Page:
1. Gather gloves, a spade shovel, a garden trowel, pruning shears, and compost.
  2. In the spring, carefully dig up your Becky shasta daisy plant by breaking up the soil around the root zone (4 to 6 inches around the plant).
  3. Shake off as much soil as possible and lay the plant and root ball on the ground on its side.
  4. Using the trowel, carefully pick apart the root ball, making sure each division has healthy growth.
  5. With shears, trim away any dead growth from the new divisions.
  6. Dig several holes, add a shovel full of compost to the soil, and then plant your new divisions, taking care to fully bury the roots.
  7. Return the mother plant to its hole, burying the remaining roots.
  8. Water everything thoroughly.

How to Grow Becky Shasta Daisy From Seed

You can also grow Becky shasta daisy from seed sown directly into your garden bed. However, don’t expect this plant to flower in its first year. To do so, purchase seeds from a nursery and aerate your garden bed by adding peat to your soil. Sow the seeds directly into your garden once the soil temperatures reach 70 F. Cover the seeds with 1/8-inch of soil and water them thoroughly. Seeds should germinate in 10 to 20 days. Once sprouted, thin healthy seedlings to achieve a 2-foot margin around each plant. Keep the soil consistently moist during the first summer of growth.

Potting and Repotting Becky Shasta Daisy

Becky shasta daisy can be grown in pots, however, this tall variety will need a large pot to accommodate its height and prevent it from toppling over. Choose a heavy, glazed ceramic pot with a drain hole to keep the soil evenly moist and well-drained. Add an all-purpose potting soil that contains vermiculite and plant daisy starts directly into the soil. (It’s not recommended to start daisies from seed if you’re growing them in pots, as they won’t flower until the second year.) Water the pot and let it drain completely, and then locate it to a sunny location.

Overwintering

In the fall, ready your daisy for winter by pruning back the growth to 3 inches above the soil line. Add a few inches of mulch around the base of the plant to keep the roots warm. In warmer climates, your daisy may produce green growth throughout the winter. Simply continue pruning the dying foliage until spring.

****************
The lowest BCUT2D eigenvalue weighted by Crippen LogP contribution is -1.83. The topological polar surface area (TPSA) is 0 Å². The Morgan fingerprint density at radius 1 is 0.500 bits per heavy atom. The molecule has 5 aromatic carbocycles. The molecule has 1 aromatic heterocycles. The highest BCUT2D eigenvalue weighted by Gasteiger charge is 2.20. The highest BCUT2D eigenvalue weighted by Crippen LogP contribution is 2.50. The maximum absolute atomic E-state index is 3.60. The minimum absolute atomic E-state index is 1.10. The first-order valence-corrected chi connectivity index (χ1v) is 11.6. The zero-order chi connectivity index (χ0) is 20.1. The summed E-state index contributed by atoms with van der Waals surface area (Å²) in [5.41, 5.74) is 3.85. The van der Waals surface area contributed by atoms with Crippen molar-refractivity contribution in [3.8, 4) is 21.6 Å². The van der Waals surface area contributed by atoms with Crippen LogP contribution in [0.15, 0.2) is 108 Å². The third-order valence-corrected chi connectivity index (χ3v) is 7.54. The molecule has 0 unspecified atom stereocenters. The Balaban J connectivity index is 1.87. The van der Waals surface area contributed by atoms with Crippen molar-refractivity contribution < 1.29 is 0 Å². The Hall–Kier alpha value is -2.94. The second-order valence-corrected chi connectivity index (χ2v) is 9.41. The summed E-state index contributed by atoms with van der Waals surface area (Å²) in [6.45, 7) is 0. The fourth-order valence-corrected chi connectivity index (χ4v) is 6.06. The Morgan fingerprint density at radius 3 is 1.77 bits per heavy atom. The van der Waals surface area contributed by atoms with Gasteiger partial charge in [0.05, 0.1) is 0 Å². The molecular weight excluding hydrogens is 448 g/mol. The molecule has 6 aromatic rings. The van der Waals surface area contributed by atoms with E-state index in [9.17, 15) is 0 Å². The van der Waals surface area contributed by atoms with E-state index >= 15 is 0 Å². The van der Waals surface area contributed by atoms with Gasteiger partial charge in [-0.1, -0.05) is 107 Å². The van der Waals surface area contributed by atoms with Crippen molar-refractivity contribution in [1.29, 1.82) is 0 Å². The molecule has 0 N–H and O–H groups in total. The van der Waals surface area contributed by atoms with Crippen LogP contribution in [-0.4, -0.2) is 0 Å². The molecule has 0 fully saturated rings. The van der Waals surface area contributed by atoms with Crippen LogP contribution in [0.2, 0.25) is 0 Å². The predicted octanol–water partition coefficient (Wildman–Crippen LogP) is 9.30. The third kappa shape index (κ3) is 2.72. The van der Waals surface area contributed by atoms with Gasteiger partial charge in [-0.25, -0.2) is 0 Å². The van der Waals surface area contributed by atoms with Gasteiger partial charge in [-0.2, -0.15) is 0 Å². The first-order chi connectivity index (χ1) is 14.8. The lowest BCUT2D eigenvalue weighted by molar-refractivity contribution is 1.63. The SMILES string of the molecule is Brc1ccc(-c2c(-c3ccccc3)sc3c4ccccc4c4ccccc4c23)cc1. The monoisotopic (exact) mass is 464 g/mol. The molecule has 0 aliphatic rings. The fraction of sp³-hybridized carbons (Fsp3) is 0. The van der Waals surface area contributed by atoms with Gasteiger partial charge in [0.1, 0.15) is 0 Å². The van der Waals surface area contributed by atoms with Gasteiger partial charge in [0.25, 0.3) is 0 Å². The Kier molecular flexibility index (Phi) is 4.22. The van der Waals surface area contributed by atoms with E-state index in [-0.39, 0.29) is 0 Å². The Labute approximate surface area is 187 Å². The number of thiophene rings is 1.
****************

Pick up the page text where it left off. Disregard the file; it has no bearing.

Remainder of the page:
Common Pests & Plant Diseases

Becky shasta daisy, like all daisies, occasionally becomes infected with a fungal disease called verticillium wilt. When infected, the plant quickly wilts and sometimes turn yellow. It’s recommended to remove and destroy plants with this disease, as the fungus is hard to eradicate with a fungicide and may spread to other plants in your garden,

This flower is also susceptible to leaf spot, a fungal disease that presents as spots on the foliage. Spraying the plant with a mild solution of baking soda and water or an organic mix containing sulfur or copper octanate, can remedy this problem.

Common garden pests, like aphids and leaf miners, may also affect your Becky shasta daisies. Control them by first reducing the population with hard blasts from the garden hose, and then spraying the plant with a neem oil-based organic insecticide.

How to Get Becky Shasta Daisy to Bloom

Proper care, like sunlight and weekly waterings, will reward you with ample daisy blooms. Once the blooms become spent, cut the flower stem all the way back to the foliage to encourage new growth and more blooms. Dividing once a year also maintains a proper bloom cycle, as overgrown plants will produce fewer blooms and leggy stems.

Common Problems With Becky Shasta Daisy

Over and underwatering are two of the most common issues with Becky shasta daisy. Overwatering will provide conditions suitable for fungus and root rot, while cutting off the roots from ample oxygen. This usually presents first on flowering stems. Underwatering can cause the center disks of the flowers to turn brown. If you see this happening, quickly revitalize your plant with a good watering. With consistent care, this issue should remedy itself quickly.

FAQ

  • Becky shasta daisies attract pollinators, like bees and butterflies, making them a great addition to a pollinator garden. You can also plant them close to a vegetable garden to promote pollination and increase the yield of vegetable plants, like tomatoes and peppers.

  • Shasta daisies will bloom all summer long when cut frequently and deadheaded. It is also helpful to divide the plant every two to three years, and discard the unproductive center clump.

  • Becky shasta daisy grows well alongside other summer bloomers with tall stems. Such flowers include coneflower, rudbeckia, bee balm, and Joe-Pye weed. 

Disclaimer: Curated and re-published here. We do not claim anything as we translated and re-published using google translator. All images and Tattoo Design ideas shared only for information purpose.